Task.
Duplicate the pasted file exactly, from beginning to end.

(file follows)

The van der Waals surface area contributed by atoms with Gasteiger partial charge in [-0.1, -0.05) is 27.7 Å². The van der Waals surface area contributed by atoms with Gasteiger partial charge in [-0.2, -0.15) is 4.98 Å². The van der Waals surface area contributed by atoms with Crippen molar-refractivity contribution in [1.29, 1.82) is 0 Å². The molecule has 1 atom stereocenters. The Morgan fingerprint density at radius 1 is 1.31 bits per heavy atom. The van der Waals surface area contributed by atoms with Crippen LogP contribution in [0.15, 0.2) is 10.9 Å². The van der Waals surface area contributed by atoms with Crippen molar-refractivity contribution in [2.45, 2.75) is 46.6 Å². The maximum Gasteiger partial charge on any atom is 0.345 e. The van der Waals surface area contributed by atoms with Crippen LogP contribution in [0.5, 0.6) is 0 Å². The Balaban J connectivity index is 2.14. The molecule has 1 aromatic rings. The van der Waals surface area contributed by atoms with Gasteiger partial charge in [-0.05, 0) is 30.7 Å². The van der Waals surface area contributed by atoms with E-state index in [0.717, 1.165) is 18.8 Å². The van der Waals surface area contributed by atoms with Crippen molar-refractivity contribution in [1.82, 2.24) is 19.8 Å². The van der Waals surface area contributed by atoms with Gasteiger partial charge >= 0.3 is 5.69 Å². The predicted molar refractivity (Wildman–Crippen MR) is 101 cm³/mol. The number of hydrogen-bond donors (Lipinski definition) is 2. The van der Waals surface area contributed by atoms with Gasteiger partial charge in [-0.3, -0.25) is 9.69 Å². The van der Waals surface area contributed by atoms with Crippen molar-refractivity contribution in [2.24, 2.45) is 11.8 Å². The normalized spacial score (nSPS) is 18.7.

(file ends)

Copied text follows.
The van der Waals surface area contributed by atoms with Gasteiger partial charge in [-0.1, -0.05) is 27.7 Å². The van der Waals surface area contributed by atoms with Gasteiger partial charge in [-0.2, -0.15) is 4.98 Å². The van der Waals surface area contributed by atoms with Crippen molar-refractivity contribution in [1.29, 1.82) is 0 Å². The molecule has 1 atom stereocenters. The Morgan fingerprint density at radius 1 is 1.31 bits per heavy atom. The van der Waals surface area contributed by atoms with Crippen LogP contribution in [0.15, 0.2) is 10.9 Å². The van der Waals surface area contributed by atoms with Crippen molar-refractivity contribution in [2.45, 2.75) is 46.6 Å². The maximum Gasteiger partial charge on any atom is 0.345 e. The van der Waals surface area contributed by atoms with Crippen LogP contribution in [0.5, 0.6) is 0 Å². The Balaban J connectivity index is 2.14. The molecule has 1 aromatic rings. The van der Waals surface area contributed by atoms with Gasteiger partial charge in [-0.05, 0) is 30.7 Å². The van der Waals surface area contributed by atoms with E-state index in [0.717, 1.165) is 18.8 Å². The van der Waals surface area contributed by atoms with Crippen molar-refractivity contribution in [1.82, 2.24) is 19.8 Å². The van der Waals surface area contributed by atoms with Gasteiger partial charge >= 0.3 is 5.69 Å². The predicted molar refractivity (Wildman–Crippen MR) is 101 cm³/mol. The number of hydrogen-bond donors (Lipinski definition) is 2. The van der Waals surface area contributed by atoms with Gasteiger partial charge in [-0.3, -0.25) is 9.69 Å². The van der Waals surface area contributed by atoms with Crippen molar-refractivity contribution in [2.24, 2.45) is 11.8 Å². The normalized spacial score (nSPS) is 18.7.